She is a nutritionist, a vegetarian, and has just released a book that teaches us how to eat well, taking advantage of what is in season and not wasting what is important. Here is our conversation with Ana Isabel Monteiro, better known as Laranja Lima.
She is one of those nutritionists who doesn’t just eat lettuce or preach morals in the form of a cracker. Ana Isabel Monteiro, who we all know as Laranja Lima is a fan of the well composed, colorful, nutritious, and full of flavor dish.
In addition to all the tips she shares on her Instagram page, she has now released a book, “Vegetariano nas quatro estações” (Vegetarian in the Four Seasons), which teaches us how to cook with what nature gives us.
In a conversation with Peggada we talked about food, of course, waste, babies, and how we can always do more for ourselves, our health, and the planet.
What was your motivation for becoming vegetarian?
Essentially, the animals. It’s been almost 4 years. We had adopted Lima (my dog) and it made me a little confused to love that little being so much and to be eating others, of other species. So I decided to stop eating “chicks” and it was a matter of days before I really gave up meat and fish.
Since you became vegetarian are you also more aware of environmental issues, or was it this concern that led you to adopt new eating habits?
It didn’t weigh on my decision at the time, but I’m much more aware of it, yes. I think we all should be, actually. Vegetarian or not!
How can vegetarian cooking be more environmentally friendly?
Legumes are the stars of vegetarian cuisine, being very rich in carbohydrates, fiber, protein, iron, and zinc, among others. Now, to produce 1kg of beans we use 1/4 as much water as it takes to produce 1kg of beefsteak. That alone gives us an advantage. Then there are other factors that are not only typical of vegetarianism, but which also help: using food from root to branch, preferring seasonal fruit and vegetables, the cooking methods themselves, such as stews… all things that save the environment.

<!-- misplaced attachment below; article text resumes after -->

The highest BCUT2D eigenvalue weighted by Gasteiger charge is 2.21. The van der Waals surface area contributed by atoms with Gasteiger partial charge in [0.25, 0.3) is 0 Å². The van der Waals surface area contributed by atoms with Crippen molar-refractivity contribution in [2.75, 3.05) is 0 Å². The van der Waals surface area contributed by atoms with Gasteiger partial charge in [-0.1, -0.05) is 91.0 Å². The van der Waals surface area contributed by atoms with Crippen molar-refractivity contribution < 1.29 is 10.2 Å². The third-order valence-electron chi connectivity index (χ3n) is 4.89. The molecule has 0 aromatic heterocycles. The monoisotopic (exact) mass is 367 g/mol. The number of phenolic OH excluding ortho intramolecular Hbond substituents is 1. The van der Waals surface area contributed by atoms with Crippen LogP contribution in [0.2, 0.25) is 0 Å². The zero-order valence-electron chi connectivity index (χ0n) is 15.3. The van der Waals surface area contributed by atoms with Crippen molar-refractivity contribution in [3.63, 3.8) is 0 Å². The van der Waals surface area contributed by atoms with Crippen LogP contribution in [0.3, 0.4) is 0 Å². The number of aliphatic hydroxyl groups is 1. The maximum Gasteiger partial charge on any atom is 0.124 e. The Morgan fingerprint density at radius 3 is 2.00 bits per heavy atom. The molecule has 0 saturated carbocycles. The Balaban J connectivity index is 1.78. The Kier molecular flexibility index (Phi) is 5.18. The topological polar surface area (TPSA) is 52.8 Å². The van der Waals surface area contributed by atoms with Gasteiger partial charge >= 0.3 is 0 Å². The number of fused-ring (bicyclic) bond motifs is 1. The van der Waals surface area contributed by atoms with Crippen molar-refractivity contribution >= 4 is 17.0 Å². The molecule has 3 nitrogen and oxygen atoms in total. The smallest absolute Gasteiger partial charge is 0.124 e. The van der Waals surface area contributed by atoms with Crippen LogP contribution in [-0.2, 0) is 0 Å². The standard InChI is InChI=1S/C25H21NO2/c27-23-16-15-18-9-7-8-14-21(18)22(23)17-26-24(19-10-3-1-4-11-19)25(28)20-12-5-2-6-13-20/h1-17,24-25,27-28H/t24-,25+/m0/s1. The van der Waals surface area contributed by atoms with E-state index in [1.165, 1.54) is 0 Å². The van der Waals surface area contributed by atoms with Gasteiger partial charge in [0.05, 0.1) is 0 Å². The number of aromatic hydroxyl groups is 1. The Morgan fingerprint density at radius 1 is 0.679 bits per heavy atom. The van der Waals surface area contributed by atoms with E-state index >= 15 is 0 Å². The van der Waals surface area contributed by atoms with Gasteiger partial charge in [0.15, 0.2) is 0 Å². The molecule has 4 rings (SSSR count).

What anti-waste methods do you use in the way you cook and eat?
I always try to use the whole of the vegetables. Pumpkin in soup, for example, goes with the peel. The same for carrots, potatoes, zucchinis… I also use everything from broccoli and cauliflower, including the thicker stalk and leaves. I also like to freeze onion peels and then make a broth, for example. And in fruit I just don’t eat what I can’t, but in some recipes I use banana and orange peel as well.
In your book you talk a lot about meal planning. Is it a way to eat better and avoid waste at the same time?
No doubt about it! Because you buy only what is necessary and cook the right amounts too.
Tell us more about your book. How was the process of organizing the information and choosing the recipes?
The first theoretical part starts by dealing with vegetarianism in the world, then in Portugal, and then we go deeper. The information is almost funneled at the detail level. Already the recipes are organized by season, because this is how food makes sense to me: to follow the rhythm of nature. Within each station we find 5 recipes for breakfast and snacks, 10 for main courses, and 5 for desserts. Not all are what you would expect from a nutritionist perhaps, because there are some that are more gluttonous. But that to me is what healthy eating is all about, this room for balance.